Learning About Social Accountability Monitoring Capacities and Action in Southern Africa

In August 2016, the Public Service Accountability Monitor’s (PSAM)’s Regional Learning Programme (RLP), along with partners implementing Social Accountability Monitoring (SAM) in 4 countries (Zimbabwe, Zambia, Tanzania & Mozambique) identified the need for a needs-based diagnostic of the link between SAM practice and monitoring, evaluation, and learning (MEL) at the individual and community levels. One partner organisation in each country volunteered to take part in the learning pilot and share their SAM and MEL challenges.

Having gone through the reflective process, the RLP is now engaging with partners and other SAM stakeholders in sharing the insights from the learning pilot. Part of this process will be a series of webinars (find out more on the RLP webpage: http://psam.org.za/regional-learning/) and also sharing outputs from the learning journey process. See below country reports as well as the PSAM report detailing its reflection and learning:

Beyond Fundamentals – PSAM paper on learning journey

Mozambique Learning Pilot Output Paper

Zambia Learning Pilot Output Paper

You can also find out more about engaging with the learning journey, upcoming webinars and how to stay in touch with others involved in the process by watching the videos below:

Gertrude Mugizi (Program Manager- RLP) gives an overview of the contents of the Webinar 1- Learning Pilot Overview & General Findings:


Fundamentals Alumni COPSAM Group: Eric Matambo (RLP Training Coorindator) explains some of the exciting developments in engaging with past FSAM course alumni:

Learning about Learning

Coming into the position of MEL officer and learning about social accountability was not  my ‘forte,’ but since embarking on this learning journey there are few lessons that I have picked up that I wish to share.

In civil society we are constantly battling the tension between having a lot to learn and a limited amount of time in which to learn. Civil society schedules are packed full of activities and deadlines driven by one thing only – achieving results. By the time all is said and done, there is just too little time or energy left for learning.  Why set aside time to learn because others say we should when we could be using that time to achieve results? Time is precious, we need to put it to use wisely and no one can argue with that!

Being in civil society myself and having worked as an implementer before taking up a learning position, I remember being a worker bee, constantly on the go with my eye on the results. As I delve deeper into this Learning Pilot project, my job involves setting aside significant amounts of time with partners, helping them to reflect on all their hard work with the end of goal of improving social accountability practices for achieving results (note that the achieving results still remains central part of what we do). I have come to realize learning is by no means an academic exercise for those interested in developing pie-in-the-sky theories. Learning is an important exercise even more so for implementers because the barrier between them and the next level of achieving results may be the inability to value learning and setting aside insufficient time to learn.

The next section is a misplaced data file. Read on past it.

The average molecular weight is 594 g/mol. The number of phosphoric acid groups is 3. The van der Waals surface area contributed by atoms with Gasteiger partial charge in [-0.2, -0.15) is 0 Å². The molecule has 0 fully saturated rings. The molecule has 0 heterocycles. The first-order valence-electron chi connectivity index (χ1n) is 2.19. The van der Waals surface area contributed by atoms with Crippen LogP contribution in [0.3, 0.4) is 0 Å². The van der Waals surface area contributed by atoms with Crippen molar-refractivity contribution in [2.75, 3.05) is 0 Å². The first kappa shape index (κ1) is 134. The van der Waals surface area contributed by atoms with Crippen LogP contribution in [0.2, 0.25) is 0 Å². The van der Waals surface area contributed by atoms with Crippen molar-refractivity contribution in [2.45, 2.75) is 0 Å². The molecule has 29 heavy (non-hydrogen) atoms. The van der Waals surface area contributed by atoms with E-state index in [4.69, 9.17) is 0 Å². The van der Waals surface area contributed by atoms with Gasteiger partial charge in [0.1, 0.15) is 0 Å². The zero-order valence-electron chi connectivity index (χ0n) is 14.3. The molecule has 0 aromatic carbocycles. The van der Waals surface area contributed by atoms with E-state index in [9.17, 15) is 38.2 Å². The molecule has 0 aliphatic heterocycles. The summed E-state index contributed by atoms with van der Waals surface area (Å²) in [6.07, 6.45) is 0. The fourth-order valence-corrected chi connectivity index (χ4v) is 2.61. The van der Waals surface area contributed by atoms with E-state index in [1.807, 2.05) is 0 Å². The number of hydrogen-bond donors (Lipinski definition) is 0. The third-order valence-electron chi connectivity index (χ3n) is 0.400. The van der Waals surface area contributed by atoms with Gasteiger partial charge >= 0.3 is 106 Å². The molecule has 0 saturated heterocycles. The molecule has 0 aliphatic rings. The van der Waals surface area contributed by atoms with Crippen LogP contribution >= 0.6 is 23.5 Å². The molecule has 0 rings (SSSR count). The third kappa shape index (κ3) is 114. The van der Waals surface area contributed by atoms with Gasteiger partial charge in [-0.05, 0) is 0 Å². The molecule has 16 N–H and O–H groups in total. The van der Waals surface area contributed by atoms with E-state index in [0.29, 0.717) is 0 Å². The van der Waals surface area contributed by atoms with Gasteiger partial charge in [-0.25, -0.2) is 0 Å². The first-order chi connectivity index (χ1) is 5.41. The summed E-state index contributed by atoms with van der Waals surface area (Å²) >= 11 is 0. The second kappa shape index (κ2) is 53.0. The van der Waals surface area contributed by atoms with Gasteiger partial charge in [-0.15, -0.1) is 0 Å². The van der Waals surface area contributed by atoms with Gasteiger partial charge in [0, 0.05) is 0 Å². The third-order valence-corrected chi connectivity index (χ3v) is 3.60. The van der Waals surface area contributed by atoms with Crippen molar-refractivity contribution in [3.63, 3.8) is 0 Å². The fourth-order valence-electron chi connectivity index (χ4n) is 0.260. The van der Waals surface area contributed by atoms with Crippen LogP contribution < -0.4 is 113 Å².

Another obstacle to learning I have discovered is the risky thinking that as experts or implementers in our field we have learnt it all, so why keep learning? As we have discovered as a program, after a decade of training on social accountability and doing in country work on social accountability, we can’t stop learning. There is still so much to learn because contexts, times, people, policies are always changing and bringing with them new challenges. The only way to maintain the edge and expertise is to always be learning. By continuously seeing the value in learning and setting aside time and resources do so as an organization helps us.

I am also finding that academic learning is very different from learning in the real world. Learning in the real world need not be a complicated, time consuming, exhausting or confusing. There is also no need to fear failing a test or exam- the real world is there often is no right or wrong answers as nothing is ever black and white. We are dealing with diverse contexts and challenges, all we can do is experiment with strategies/activities, reflect on our actions, and adapt. You can achieve a whole lot in the real world by simply being observant and reflective or thoughtful.

In closing, here are some tips I have picked up about learning in the real world so far  pilot:

  • Value learning and make time to reflect on what you are doing and why as lessons emerging from doing sometimes contain the ‘secret sauce’ to moving to the next level.
  • We are never expert enough to stop learning, there is always something new to learn. Always be learning!
  • Don’t be afraid to learn from failure, there is often no right or wrong answers in the real world, even what we consider as failures can’t really be failures if we make note of them and learn from them.

Yeukai Mukorombindo